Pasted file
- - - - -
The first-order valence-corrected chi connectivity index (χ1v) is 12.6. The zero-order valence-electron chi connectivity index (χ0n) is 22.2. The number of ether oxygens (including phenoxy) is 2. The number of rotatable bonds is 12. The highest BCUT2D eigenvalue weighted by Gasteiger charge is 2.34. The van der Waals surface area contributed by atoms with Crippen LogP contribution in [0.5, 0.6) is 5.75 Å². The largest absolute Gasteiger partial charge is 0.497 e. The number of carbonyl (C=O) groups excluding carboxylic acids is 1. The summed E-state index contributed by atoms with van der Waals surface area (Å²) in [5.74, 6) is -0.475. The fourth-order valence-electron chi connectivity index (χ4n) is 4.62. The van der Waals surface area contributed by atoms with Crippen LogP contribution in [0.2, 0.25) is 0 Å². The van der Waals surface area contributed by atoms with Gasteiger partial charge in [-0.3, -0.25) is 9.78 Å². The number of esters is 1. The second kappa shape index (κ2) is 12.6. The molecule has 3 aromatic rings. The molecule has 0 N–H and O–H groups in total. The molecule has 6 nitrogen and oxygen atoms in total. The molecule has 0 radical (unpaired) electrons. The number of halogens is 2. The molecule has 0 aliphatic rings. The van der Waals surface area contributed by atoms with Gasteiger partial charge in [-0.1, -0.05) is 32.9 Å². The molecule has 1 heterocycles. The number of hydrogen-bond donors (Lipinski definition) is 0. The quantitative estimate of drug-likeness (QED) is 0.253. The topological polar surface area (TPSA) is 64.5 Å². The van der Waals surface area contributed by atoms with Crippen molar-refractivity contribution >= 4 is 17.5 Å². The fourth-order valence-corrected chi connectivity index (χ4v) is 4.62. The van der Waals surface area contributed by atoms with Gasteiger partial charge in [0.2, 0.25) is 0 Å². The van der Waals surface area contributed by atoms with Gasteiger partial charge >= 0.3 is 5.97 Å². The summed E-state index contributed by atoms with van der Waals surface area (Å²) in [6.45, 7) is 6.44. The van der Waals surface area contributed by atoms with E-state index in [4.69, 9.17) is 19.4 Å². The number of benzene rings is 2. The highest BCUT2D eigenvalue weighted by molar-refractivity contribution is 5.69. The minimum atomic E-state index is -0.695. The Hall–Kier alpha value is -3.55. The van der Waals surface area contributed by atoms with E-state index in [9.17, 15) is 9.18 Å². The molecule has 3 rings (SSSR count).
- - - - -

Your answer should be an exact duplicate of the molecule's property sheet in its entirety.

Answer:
The first-order valence-corrected chi connectivity index (χ1v) is 12.6. The zero-order valence-electron chi connectivity index (χ0n) is 22.2. The number of ether oxygens (including phenoxy) is 2. The number of rotatable bonds is 12. The highest BCUT2D eigenvalue weighted by Gasteiger charge is 2.34. The van der Waals surface area contributed by atoms with Crippen LogP contribution in [0.5, 0.6) is 5.75 Å². The largest absolute Gasteiger partial charge is 0.497 e. The number of carbonyl (C=O) groups excluding carboxylic acids is 1. The summed E-state index contributed by atoms with van der Waals surface area (Å²) in [5.74, 6) is -0.475. The fourth-order valence-electron chi connectivity index (χ4n) is 4.62. The van der Waals surface area contributed by atoms with Crippen LogP contribution in [0.2, 0.25) is 0 Å². The van der Waals surface area contributed by atoms with Gasteiger partial charge in [-0.3, -0.25) is 9.78 Å². The number of esters is 1. The second kappa shape index (κ2) is 12.6. The molecule has 3 aromatic rings. The molecule has 0 N–H and O–H groups in total. The molecule has 6 nitrogen and oxygen atoms in total. The molecule has 0 radical (unpaired) electrons. The number of halogens is 2. The molecule has 0 aliphatic rings. The van der Waals surface area contributed by atoms with Gasteiger partial charge in [-0.1, -0.05) is 32.9 Å². The molecule has 1 heterocycles. The number of hydrogen-bond donors (Lipinski definition) is 0. The quantitative estimate of drug-likeness (QED) is 0.253. The topological polar surface area (TPSA) is 64.5 Å². The van der Waals surface area contributed by atoms with Crippen molar-refractivity contribution >= 4 is 17.5 Å². The fourth-order valence-corrected chi connectivity index (χ4v) is 4.62. The van der Waals surface area contributed by atoms with Gasteiger partial charge in [0.2, 0.25) is 0 Å². The van der Waals surface area contributed by atoms with Gasteiger partial charge >= 0.3 is 5.97 Å². The summed E-state index contributed by atoms with van der Waals surface area (Å²) in [6.45, 7) is 6.44. The van der Waals surface area contributed by atoms with E-state index in [4.69, 9.17) is 19.4 Å². The number of benzene rings is 2. The highest BCUT2D eigenvalue weighted by molar-refractivity contribution is 5.69. The minimum atomic E-state index is -0.695. The Hall–Kier alpha value is -3.55. The van der Waals surface area contributed by atoms with E-state index in [9.17, 15) is 9.18 Å². The molecule has 3 rings (SSSR count).